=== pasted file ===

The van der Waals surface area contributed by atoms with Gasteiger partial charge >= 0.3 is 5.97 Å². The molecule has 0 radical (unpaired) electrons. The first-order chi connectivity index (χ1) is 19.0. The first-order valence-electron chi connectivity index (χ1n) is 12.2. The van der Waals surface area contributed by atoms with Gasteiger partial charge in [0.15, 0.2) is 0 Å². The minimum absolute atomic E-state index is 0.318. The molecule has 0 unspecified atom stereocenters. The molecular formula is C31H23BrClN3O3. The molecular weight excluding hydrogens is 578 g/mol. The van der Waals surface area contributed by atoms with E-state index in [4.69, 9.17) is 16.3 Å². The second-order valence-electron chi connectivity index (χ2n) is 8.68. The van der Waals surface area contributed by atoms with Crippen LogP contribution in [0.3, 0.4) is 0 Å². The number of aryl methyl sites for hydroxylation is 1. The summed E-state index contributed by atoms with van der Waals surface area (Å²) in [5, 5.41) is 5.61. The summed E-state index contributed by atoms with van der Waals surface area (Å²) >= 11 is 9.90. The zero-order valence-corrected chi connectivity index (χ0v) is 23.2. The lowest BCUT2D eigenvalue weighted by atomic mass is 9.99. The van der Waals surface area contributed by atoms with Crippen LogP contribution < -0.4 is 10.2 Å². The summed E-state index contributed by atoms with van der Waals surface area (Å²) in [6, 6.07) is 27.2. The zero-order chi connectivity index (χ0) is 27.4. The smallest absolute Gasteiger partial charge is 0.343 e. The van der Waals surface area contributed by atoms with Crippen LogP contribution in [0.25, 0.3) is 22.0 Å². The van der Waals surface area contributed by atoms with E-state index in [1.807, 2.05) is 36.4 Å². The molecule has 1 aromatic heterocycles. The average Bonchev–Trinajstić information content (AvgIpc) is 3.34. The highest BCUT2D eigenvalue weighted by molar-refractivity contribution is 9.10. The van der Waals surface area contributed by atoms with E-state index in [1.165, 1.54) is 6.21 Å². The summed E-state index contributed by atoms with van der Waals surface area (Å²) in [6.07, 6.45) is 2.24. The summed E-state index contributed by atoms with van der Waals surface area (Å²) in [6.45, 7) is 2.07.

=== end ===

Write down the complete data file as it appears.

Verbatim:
The van der Waals surface area contributed by atoms with Gasteiger partial charge >= 0.3 is 5.97 Å². The molecule has 0 radical (unpaired) electrons. The first-order chi connectivity index (χ1) is 19.0. The first-order valence-electron chi connectivity index (χ1n) is 12.2. The van der Waals surface area contributed by atoms with Gasteiger partial charge in [0.15, 0.2) is 0 Å². The minimum absolute atomic E-state index is 0.318. The molecule has 0 unspecified atom stereocenters. The molecular formula is C31H23BrClN3O3. The molecular weight excluding hydrogens is 578 g/mol. The van der Waals surface area contributed by atoms with E-state index in [4.69, 9.17) is 16.3 Å². The second-order valence-electron chi connectivity index (χ2n) is 8.68. The van der Waals surface area contributed by atoms with Crippen LogP contribution in [0.3, 0.4) is 0 Å². The number of aryl methyl sites for hydroxylation is 1. The summed E-state index contributed by atoms with van der Waals surface area (Å²) in [5, 5.41) is 5.61. The summed E-state index contributed by atoms with van der Waals surface area (Å²) >= 11 is 9.90. The zero-order valence-corrected chi connectivity index (χ0v) is 23.2. The lowest BCUT2D eigenvalue weighted by atomic mass is 9.99. The van der Waals surface area contributed by atoms with Crippen LogP contribution < -0.4 is 10.2 Å². The summed E-state index contributed by atoms with van der Waals surface area (Å²) in [6, 6.07) is 27.2. The zero-order chi connectivity index (χ0) is 27.4. The smallest absolute Gasteiger partial charge is 0.343 e. The van der Waals surface area contributed by atoms with Crippen LogP contribution in [0.25, 0.3) is 22.0 Å². The van der Waals surface area contributed by atoms with E-state index in [1.807, 2.05) is 36.4 Å². The molecule has 1 aromatic heterocycles. The average Bonchev–Trinajstić information content (AvgIpc) is 3.34. The highest BCUT2D eigenvalue weighted by molar-refractivity contribution is 9.10. The van der Waals surface area contributed by atoms with E-state index in [1.165, 1.54) is 6.21 Å². The summed E-state index contributed by atoms with van der Waals surface area (Å²) in [6.07, 6.45) is 2.24. The summed E-state index contributed by atoms with van der Waals surface area (Å²) in [6.45, 7) is 2.07.